Why the Canada Line froze up

Snow is synonymous with Canada, but this morning’s snow and the Canada Line did not mix. So why is snow and ice such a frustration with rapid transit lines?

Canada Line tracks

The third rail is near the top with the yellow cover.

First of all, snow and ice can affect how the trains get their power. The Canada Line runs off a single third rail using a shoe that glides across the top. During inclement weather, snow and ice can build up causing trains to lose electricity and thus stop moving. The Expo and Millennium lines are not susceptible to this type of interference because the power rails are mounted horizontally over each other. The trains that operate on these two lines use collection shoes that collect electricity from the sides of the power rails, rather than the top.

There are multiple ways to mitigate the problem. Other systems, such as the Chicago ‘L’, use sleet scrapers which brush snow and other obstacles off the third rail ahead of the collection shoe. A deicing solution can also be  sprayed onto the third rail to prevent ice from forming and interfering with the electrical pickup. Alternatively, frequent use helps to lower the risk of build up. TransLink already does this by running “ghost trains” which are effectively empty trains around the system to assist in reducing the build up of snow.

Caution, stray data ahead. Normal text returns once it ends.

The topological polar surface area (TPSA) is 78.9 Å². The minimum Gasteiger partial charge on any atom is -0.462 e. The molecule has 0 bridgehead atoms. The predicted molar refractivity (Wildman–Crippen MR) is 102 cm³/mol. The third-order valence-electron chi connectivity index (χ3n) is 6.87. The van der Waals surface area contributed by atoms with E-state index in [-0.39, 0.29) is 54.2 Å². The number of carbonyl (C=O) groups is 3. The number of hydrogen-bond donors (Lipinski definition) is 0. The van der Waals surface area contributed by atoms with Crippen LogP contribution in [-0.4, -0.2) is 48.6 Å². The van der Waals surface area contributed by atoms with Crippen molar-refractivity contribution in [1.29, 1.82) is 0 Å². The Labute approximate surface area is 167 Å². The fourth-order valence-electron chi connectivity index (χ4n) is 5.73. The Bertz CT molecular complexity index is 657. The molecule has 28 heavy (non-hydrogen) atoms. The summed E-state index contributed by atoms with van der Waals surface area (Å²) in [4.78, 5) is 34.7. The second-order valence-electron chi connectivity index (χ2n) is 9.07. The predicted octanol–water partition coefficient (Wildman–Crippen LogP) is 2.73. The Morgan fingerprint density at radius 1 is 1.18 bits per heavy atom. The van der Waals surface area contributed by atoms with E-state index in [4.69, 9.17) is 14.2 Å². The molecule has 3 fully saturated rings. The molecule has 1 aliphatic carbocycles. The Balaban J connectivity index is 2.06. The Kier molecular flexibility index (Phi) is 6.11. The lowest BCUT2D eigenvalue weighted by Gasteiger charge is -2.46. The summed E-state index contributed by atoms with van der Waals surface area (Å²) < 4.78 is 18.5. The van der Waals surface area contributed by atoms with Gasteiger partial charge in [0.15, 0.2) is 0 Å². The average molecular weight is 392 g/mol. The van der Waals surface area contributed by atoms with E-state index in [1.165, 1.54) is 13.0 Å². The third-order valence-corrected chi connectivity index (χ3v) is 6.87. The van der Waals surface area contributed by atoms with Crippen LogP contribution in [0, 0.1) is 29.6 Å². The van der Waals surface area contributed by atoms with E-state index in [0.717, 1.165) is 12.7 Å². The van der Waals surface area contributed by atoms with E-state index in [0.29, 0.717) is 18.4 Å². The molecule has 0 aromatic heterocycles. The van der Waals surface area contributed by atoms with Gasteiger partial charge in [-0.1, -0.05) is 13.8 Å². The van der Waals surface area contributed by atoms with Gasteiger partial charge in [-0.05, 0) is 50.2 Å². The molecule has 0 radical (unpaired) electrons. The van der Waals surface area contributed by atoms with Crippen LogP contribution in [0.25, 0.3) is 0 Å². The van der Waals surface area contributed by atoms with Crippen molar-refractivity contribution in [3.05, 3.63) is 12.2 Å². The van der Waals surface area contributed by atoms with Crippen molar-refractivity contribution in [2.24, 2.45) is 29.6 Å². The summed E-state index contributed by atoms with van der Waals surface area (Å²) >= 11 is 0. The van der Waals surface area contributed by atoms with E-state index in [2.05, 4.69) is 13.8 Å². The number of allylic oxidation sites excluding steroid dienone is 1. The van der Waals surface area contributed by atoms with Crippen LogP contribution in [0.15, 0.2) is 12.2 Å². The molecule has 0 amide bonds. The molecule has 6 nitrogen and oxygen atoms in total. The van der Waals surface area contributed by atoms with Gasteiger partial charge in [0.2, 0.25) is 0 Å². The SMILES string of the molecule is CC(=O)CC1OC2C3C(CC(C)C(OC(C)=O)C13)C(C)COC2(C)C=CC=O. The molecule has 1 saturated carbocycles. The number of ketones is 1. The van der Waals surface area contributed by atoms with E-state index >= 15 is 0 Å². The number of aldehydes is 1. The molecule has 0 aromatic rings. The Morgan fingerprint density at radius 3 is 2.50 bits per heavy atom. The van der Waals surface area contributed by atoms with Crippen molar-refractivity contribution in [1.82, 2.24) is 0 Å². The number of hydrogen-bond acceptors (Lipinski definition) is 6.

Another common issue is that snow and ice accumulate between switch points which is critical at major junctions or turn-arounds. The Expo and Millennium Lines utilize a seamless type of switch, called a swingnose, that closes all openings to allow a smoother trip. The switch points must move all at once — snow and ice can get caught in the gaps and prevent the switch points from making full contact with the rails. This can be disastrous if a train crosses over where the points have not fully closed.

Frequent use should help keep the switch clear, but a switch heater may be employed to keep the rails warm so that snow or ice doesn’t build up. As a last resort, human intervention may be required.

There’s no perfect solution to prevent snow (or any type of weather) from making the trip troublesome. TransLink has posted a press release on their winter contingency plans for 2010. Besides, it could always be worse.

About Frederick Linsmeyer

A regular pop-drinking, hockey-watching, snow-shovelling Canadian, Frederick, aka Nephrus, loves his anime. Born and raised in Vancouver, British Columbia, Frederick runs amok between his hometown and the states of Illinois and Texas, spending time with friends, at anime conventions and looking for some good burgers or sashimi.

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